Boost for Sino-Finnish Economic Cooperation




Chinese President Xi Jinping meets with visiting Finnish President Sauli Niinisto at the Boao Forum for Asia in April. 


SIXTY-THREE years after establishing diplomatic relations, China and Finland have decided to significantly deepen bilateral ties. At the Boao Forum for Asia in April, Chinese President Xi Jinping and his Finnish counterpart Sauli Niinisto reached a consensus to upgrade the two countries’ relations to a future-oriented new-type cooperative partnership.

President Niinisto is the first European head of state to visit China since the country’s new leadership took office. Finland was also among the first Western countries to recognize the PRC 63 years ago.

The consensus has set the direction for the future development of bilateral ties. The realization of this development will nonetheless demand detailed planning and substantive actions. Two fields in which the two countries can work together are green technology and telecommunications, said Alexander Stubb, Finnish Minister for European Affairs and Foreign Trade, during his April visit to China.

Business Opportunities in Green Development

Green development was top of the agenda during President Niinisto’s state visit to China, which came after months of heavy smog in the Chinese capital. Tekes, the Finnish funding agency for technology and innovation, signed a memorandum with the Chinese Ministry of Environmental Protection on the “Beautiful Beijing” initiative, which aims to improve air quality in the city. Under the proposed program, cross-disciplinary expert panels of scientists from both countries will be established to carry out research on technologies and policies that help ameliorate urban pollution.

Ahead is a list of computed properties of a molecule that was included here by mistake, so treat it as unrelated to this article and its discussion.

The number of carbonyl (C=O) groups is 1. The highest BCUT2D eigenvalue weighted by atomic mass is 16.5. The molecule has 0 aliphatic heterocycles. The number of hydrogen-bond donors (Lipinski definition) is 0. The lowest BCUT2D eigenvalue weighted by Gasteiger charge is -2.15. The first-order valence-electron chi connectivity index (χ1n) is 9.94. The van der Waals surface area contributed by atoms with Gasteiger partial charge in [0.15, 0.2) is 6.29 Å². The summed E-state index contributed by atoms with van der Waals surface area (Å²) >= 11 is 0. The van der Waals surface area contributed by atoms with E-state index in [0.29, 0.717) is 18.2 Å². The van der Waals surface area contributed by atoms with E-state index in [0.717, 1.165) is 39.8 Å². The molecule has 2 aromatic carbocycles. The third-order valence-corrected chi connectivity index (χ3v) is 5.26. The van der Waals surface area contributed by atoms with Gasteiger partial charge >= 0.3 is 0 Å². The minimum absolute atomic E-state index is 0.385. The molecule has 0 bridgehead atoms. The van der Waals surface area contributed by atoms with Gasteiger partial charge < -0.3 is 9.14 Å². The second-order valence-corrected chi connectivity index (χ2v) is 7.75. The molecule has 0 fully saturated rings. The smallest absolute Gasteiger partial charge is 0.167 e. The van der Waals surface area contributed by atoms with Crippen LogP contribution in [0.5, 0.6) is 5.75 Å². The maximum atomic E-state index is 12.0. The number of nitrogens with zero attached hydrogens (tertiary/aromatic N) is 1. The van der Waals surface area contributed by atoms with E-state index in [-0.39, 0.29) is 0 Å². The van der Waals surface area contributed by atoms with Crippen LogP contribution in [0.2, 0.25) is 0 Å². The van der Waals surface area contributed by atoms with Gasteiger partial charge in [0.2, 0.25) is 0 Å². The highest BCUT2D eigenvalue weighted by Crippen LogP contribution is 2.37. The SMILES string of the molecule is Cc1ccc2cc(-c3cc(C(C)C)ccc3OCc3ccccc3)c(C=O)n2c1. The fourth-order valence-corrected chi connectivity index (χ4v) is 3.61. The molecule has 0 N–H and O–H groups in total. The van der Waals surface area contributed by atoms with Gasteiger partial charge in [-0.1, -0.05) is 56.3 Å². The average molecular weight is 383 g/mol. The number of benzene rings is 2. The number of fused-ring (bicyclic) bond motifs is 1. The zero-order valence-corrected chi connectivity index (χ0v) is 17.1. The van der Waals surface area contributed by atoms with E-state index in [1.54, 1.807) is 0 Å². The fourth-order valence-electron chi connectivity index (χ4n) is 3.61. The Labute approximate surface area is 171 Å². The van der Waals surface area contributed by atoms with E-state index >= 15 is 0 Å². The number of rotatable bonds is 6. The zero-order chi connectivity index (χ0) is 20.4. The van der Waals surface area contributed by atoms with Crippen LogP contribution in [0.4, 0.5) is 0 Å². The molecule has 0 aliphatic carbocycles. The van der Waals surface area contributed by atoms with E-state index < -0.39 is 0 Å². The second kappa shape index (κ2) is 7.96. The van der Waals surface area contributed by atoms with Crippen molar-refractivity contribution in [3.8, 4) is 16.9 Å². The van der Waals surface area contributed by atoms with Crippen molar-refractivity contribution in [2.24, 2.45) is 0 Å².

“Clean technology is one of Finland’s most competitive industries, contributing €20 billion to our GDP, which stands at €189 billion,” said Minister Stubb. “China’s emission reduction goals set in the 12th Five-year Plan create a huge market for clean technologies; it’s a ‘gold rush’ opportunity for us, and a win-win situation for both countries.”

On April 10 the Finland-based GreenStream, a provider of energy management services and a developer of emission reduction projects, struck an Energy Management Contract (EMC) with Henglian Shandong Guanghua Paper Group Co., Ltd, a paper manufacturer in Shandong Province. The cooperation will be the first of its kind to utilize state-of-the-art Finnish technology in China. Minister Stubb attended the signing ceremony in Shanghai.

Medium-sized and small enterprises from Finland involved in clean technology have been faring well in the Chinese market. Switch, for example, a manufacturer of permanent magnetic generators and full-power converter packages that employs fewer than 200 people in Finland, supplies fully half of China’s wind-power equipment manufacturers, according to its president Jukka-Pekka Makinen.

Grooming Newcomers

Another cooperative project resulting from President Niinisto’s visit was the FinChi Innovation Center in Beijing’s Zhongguancun area, China’s Silicon Valley. The facility is to assist Finnish businesses from highly innovative industries that come to China in ironing out kinks in local business registration and building up marketing networks.

“With the help of the Innovation Center, recently arrived Finnish companies can dispatch native employees to their Chinese operations, find local workers and get the required licenses all in a short period of time. Normally such tasks are very time-consuming,” said Jari Hietala, vice president of Finpro Asia.

The center offers two years’ worth of supportive services to innovative businesses fresh in China. After the two years are up, businesses are free to carry on in China with the operational models they established with the help of the center.

The Beijing facility is the second FinChi ‘innovation incubator’ after Shanghai, which opened in 2005. “The Shanghai center is well received by local Finnish businesses, so we decided to copy the format in Zhongguancun. The neighborhood is a hub for telecommunications talent. Our plan got a warm response from the municipal government of Beijing, which promised us preferential land use policies. So here we are,” said Jari Hietala.

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